Aggressive cytotoxic epidermotropic cd8-positive t-cell lymphoma C84.5

Author: Prof. Dr. med. Peter Altmeyer

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Last updated on: 08.01.2023

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CD8-positive cutaneous T-cell lymphoma; CD8-positive T-cell lymphoma of the skin; Cutaneous CD8-positive aggressive epidermotropic cytotoxic T-cell lymphoma; Cutaneous cytotoxic T-cell lymphoma; Cytotoxic cutaneous T-cell lymphoma; Cytotoxic T-cell lymphoma of the skin

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Very rare, primary T-cell lymphoma of the skin, in which the tumor cells by definition exhibit the phenotype of cytotoxic T-cell with expression of CD3 and CD8 (see below for an overview of lymphoma, cutaneous T-cell lymphoma, cytotoxic). CD8+ CTCL is characterized by its own clinical and immunohistological characteristics and a well defined aggressive course.

Clinical features
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Generalized, very rapidly spreading skin changes with red, little itchy papules, plaques and nodules, which ulcerate at a certain size. There is a tendency to early metastasis into extracutaneous organs such as lungs, testes, CNS, oral mucosa. In contrast to other cutaneous T-cell lymphomas, the lymph nodes usually remain free of tumor infiltrates.

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Histology: Predominantly image as in mycosis fungoides or pagetoid reticulosis with band-shaped, diffuse infiltrate of small, medium or large immunoblastic pleomorphic, distinctly epidermotropic T cells. The epidermis is acanthotic with different, but mostly very dense lymphocytic infiltrates.

Immunohistology: High Ki 67 positive marker index (proliferation marker). Positive marker for CD7, CD8, CD45RA as well as TIA-1, Granzyme B, Perforin. Negative for CD2- (= pan T-cell marker).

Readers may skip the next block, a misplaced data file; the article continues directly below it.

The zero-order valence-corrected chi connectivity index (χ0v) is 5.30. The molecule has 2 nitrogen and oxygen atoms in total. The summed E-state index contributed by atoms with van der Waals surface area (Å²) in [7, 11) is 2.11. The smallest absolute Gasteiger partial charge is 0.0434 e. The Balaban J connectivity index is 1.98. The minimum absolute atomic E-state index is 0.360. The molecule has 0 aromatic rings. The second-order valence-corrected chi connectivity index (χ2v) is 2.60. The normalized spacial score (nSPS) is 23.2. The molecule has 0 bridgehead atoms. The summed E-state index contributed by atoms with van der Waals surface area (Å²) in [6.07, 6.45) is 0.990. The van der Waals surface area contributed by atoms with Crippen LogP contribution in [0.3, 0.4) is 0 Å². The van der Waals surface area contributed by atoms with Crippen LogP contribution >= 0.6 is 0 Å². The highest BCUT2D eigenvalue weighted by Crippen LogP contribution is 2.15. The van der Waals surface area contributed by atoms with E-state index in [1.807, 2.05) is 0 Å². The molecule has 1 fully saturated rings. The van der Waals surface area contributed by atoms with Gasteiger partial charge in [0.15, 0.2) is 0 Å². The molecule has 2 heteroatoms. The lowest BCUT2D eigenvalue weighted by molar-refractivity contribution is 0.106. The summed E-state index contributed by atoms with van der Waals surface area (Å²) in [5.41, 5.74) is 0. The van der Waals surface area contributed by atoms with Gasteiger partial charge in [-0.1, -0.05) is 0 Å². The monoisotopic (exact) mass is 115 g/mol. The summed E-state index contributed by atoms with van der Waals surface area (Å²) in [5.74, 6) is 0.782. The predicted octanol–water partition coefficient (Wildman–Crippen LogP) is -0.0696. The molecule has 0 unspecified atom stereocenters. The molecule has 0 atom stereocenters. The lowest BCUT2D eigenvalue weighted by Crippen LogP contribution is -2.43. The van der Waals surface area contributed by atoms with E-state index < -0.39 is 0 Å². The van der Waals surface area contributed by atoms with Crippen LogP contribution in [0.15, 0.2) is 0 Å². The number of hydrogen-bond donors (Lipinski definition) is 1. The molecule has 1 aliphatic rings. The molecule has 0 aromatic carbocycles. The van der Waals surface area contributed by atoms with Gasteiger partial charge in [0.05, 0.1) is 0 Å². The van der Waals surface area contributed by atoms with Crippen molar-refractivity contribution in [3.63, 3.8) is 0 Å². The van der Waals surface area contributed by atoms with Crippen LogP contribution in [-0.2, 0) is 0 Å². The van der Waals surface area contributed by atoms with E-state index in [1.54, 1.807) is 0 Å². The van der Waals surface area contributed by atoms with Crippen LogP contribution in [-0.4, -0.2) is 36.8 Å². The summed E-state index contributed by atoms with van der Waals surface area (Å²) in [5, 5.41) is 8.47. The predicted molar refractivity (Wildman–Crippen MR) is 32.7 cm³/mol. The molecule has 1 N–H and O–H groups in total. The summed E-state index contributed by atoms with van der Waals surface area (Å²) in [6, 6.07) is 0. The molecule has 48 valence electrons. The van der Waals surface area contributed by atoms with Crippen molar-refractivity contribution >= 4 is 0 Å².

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Clinic with rapidly generalized cutaneous infestation. Histology with typical immunohistological pattern: positive labelling for CD7, CD8, CD45RA as well as TIA-1, Granzyme B, Perforin. Negative for CD2- (= pan T-cell marker).

Differential diagnosis
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Cutaneous T-cell lymphoma of other provenance (see lymphoma, cutaneous T-cell lymphoma below).

Mycosis fungoides: Clinically varied and variable picture (time interval from first symptoms to diagnosis: 4.2 years!). Skin symptoms develop very slowly (months to years). Systemic involvement is only detectable after a longer clinical course. Typical clinical course of lymphoma in 3 stages.

Pagetoid reticulosis "disseminated type" (Ketron and Goodman): Disseminated, reddened, rapidly growing, scaly plaques and nodules, especially in older men. Tendency to generalization.

Notice. These were probably T-cell lymphomas that must be classified as CD8+ cutaneous T-cell lymphoma.

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Apparently, there is a clear resistance to conventional therapy modalities such as PUVA, interferon-alpha or classical retinoids. Even under aggressive therapies such as polychemotherapy or allogenic bone marrow transplantation, complete remissions cannot be achieved. There is a report on full remission with bexarotene as well as whole body irradiation with linear accelerator (GD 20 Gy). The survival time from the time of diagnosis is between 15 and 50 months in the cases known so far.

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Bad prognosis. The mean survival time is about 32 months.

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  1. Berti E et al (2009) Primary cutaneous CD8-positive epidermotropic cytotoxic T cell lymphomas. At J cathode 155: 483-492
  2. Gormley RH et al (2010) Primary cutaneous aggressive CD8+ T cell lymphomas. Am J Acad Dermatol 62: 300-307
  3. El-Shabrawi-Caelen L et al (2000) The clinicopathologic spectrum of cytotoxic lymphomas of the skin. Sem Cutan Surg 19:118-123
  4. Santucci M et al (2003) Cytotoxic/natural killer cell cutaneous lymphomas. Report of EORTC Cutaneous Lymphoma Task Force Workshop. Cancer 97: 610-627


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Last updated on: 08.01.2023